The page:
Lilt’s editor autosaves, meaning whenever a user makes a change in the HTML editor, those changes are automatically synced within the editor and the backing database. Syncing is a challenge given our custom tag system on top of a text editor not designed to handle them.

Specifically, we ran into the following issues in our previous implementation:

- Our tags in HTML lacked IDs, meaning they could not be uniquely referenced. Thus, the editor sometimes could not determine which tag had moved, if more than one tag had occupied the same position.

- We did not keep track of relative tag order, only the character position within the string. If multiple tags occupied the same position, there wasn’t a reliable way to determine the correct order of those tags.


The Lilt CAT Editor, Now

With the challenge in front of us, we set off to build our new text and tags system on top of Slate. We wrote the simultaneous text/tag system in React, although the rest of the surrounding editor, CATv2, remained Angular 1.5.

Further, we used React DnD to create the drag and drop functionality for tags. And, we modified the editor to allow tags to be given unique IDs in HTML to refer to them consistently, ensuring proper syncing.

Once everything was all put together, we ended up with a simultaneous text and tags editor that fell somewhere between a simple text editor and a WYSIWYG editor. Tags are now visibly projected when a segment is confirmed, and users could view and move tags directly in the editing area:

tag gif

When we launched, we ran into many issues syncing the HTML display, editor system, and internal representation. The CATv2 Angular codebase was reaching its limit with both the tag system and the various business rules surrounding editing, confirming, and accepting segments. Adding new functionality or making changes was dangerous, as the code was tightly coupled, beginning to age, and dense. Thus, after reworking the text/tags editor in React, we started rewriting the entire editor system in React + Typescript, using modern coding conventions.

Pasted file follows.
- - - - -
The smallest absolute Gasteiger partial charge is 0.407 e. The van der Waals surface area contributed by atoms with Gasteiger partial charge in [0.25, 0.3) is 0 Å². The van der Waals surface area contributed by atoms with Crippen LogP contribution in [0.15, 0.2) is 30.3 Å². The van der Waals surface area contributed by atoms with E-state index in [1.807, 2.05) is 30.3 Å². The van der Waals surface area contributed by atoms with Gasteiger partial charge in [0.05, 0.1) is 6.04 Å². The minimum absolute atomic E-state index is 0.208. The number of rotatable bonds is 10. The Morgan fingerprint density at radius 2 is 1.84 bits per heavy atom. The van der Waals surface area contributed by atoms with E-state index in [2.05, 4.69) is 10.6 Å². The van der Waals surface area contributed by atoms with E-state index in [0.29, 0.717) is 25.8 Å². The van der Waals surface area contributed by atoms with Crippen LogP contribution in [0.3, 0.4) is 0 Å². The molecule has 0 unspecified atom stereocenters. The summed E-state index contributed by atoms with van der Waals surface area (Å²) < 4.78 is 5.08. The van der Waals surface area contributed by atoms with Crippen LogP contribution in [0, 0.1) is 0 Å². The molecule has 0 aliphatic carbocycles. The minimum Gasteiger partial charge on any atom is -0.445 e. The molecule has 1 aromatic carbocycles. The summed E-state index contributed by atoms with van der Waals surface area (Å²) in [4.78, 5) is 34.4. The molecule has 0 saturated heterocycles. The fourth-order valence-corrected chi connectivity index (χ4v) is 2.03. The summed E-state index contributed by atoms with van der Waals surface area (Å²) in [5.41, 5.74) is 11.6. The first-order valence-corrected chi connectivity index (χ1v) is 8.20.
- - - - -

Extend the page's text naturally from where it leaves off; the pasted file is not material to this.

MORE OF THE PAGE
We rolled out CATv3 as an optional beta to customers, allowing a fallback to CATv2 to retain productivity. For a few months, we maintained both CATv2 and CATv3. We finally pulled the trigger to set CATv3 as generally available in May 2021, and tags became a lot simpler to manage. Users rejoiced!


Tag Data Structure

Current Structure

Here is an example JSON structure of our tags, which typically come in pairs. Tags are uniquely identified with id, their absolute positions are given by the key position, and nested references are indicated via the parent key. solos are tags that do not have a pair, for example a <span /> or <br /> tag in HTML. nts refer to non-translatables, which are usually placeholders in the translated text that should not be translated, but are also represented as tag-like structures.

  "pairs": [
  "open": {
    "tag": "g id=\"1\" ctype=\"link\" equiv-text=\"[#$dp3]\"",
    "position": 47,
    "origin": "xliff"
  "close": {
    "tag": "/g",
    "position": 68,
    "origin": "xliff"
  "parent": -1,
  "id": 1
  "solos": [],
  "nts": []

Future Structure

The future JSON structure of our tags will be a one-dimensional array per segment, where each array represents all the tags in one text segment. The previous format can cause ambiguity in tag/nt positions if they are overlapping. The 1D array approach is a reduction in complexity as it would allow us to pass the data structure through various layers of our system (starting from the database) without transformation.

An example follows:

  "properties": ...

What’s Next

Our future improvements include continuing to work on resolving corner cases with tag de-syncing, and reconfiguring the internal representation of tags to be a 1D array. Our tags solution has at times been programmatically crude, but functional. Keeping our linguists happy with a text editor -- a core part of their workflow -- while maintaining overlapping implementations is a hard challenge. One we gladly tackle for our customers!